Monthly Archives: March 2010

Stella Sola (Closed)

The latest endeavor by the Reef Guys, Stella Sola occupies the space formerly (and briefly)  known as Bedford.  Located on Studewood, next door to the Glass Wall, this new Houston restaurant has been buzzing since shortly after it opened.  This despite the rocky start caused by the dismissal of its well-known chef, Jason Gould (formerly of Gravitas),  just days before the opening.  The sous chef, Justin Bayse, stepped in and the restaurant opened just a couple months before the publication of a New York Times article about Houston restaurants featuring Reef and Stella Solla (among others).  On a weekend (which starts on Thursday on the Houston restaurant scene), reservations are essential; make them at least a week in advance.

Thankfully, the Reef Guys did some remodeling to cozy up the minimalist interior of Bedford.  Banquette seating was added along one side of the restaurant, and the warmer colors go with the “Texas Tuscan” theme of the restaurant.  No, we didn’t make that up.  That’s how the restaurant was originally presented by the Reef Guys and, after dining there, we suppose that characterization is apt, if not slightly gimmicky.    We didn’t spend any time in the bar, but the cocktail menu was designed by Bobby Huegel (Anvil Bar), the artisanal cocktail master of Houston.  Since we’d actually been at Anvil (highly recommended) before heading to dinner, we just had a glass of wine and didn’t get a sense of the wine list.  Our service was friendly and attentive.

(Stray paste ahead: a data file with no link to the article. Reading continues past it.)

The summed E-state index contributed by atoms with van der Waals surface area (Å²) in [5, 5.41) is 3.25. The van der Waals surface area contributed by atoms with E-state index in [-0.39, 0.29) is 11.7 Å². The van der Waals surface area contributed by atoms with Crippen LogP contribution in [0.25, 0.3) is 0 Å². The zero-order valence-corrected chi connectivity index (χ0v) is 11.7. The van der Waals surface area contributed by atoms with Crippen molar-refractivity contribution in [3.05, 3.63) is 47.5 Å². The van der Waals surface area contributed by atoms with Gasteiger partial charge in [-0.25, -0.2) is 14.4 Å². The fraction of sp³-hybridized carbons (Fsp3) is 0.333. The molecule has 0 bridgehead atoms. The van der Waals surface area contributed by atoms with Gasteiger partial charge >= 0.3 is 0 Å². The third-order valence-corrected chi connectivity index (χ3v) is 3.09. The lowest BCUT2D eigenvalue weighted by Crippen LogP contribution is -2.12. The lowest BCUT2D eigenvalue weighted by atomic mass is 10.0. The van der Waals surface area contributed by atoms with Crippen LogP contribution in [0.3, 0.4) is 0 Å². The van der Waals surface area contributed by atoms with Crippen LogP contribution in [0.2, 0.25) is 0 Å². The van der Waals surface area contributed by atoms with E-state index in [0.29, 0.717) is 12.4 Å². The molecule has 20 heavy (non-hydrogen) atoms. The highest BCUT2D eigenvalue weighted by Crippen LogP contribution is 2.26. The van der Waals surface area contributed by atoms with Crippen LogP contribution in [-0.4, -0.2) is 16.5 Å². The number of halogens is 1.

Chef Bayse is touted for his homemade cured meats, so we had to start with the Meat Market Platter.   Graced by six different cured meats, primarily with a pork emphasis, we particularly enjoyed the pancetta, lardo (don’t ask, just eat), and the pork shoulder offerings.   We were horribly disappointed to find that the restaurant had just run out of the roasted half suckling pig (served for two persons).   We settled for the country style pork rib (a hunk of pork shoulder) that was a little dry on the outside but tender and moist closer to the bone.  (Having tried cooking country style pork ribs, we have to give credit to the chef;  that’s a tricky piece of meat to cook right.)   The pork was sided with delicious (i.e., bacon strewn) sautéed kale.  We also tried the rock shrimp and bay scallop risotto.  The risotto was properly cooked and quite tasty, tinged with lemon, but, for $24, we expected more shrimp and scallops.  The shrimp were cut in small pieces, about the size of the bay scallops, and not particularly plentiful.

This restaurant will likely continue its popularity.    The Chronicle’s Allison Cook just gave it two stars.   We plan to venture back soon, but we’re calling first to make sure the suckling pig is on the menu that night.

1001 Studewood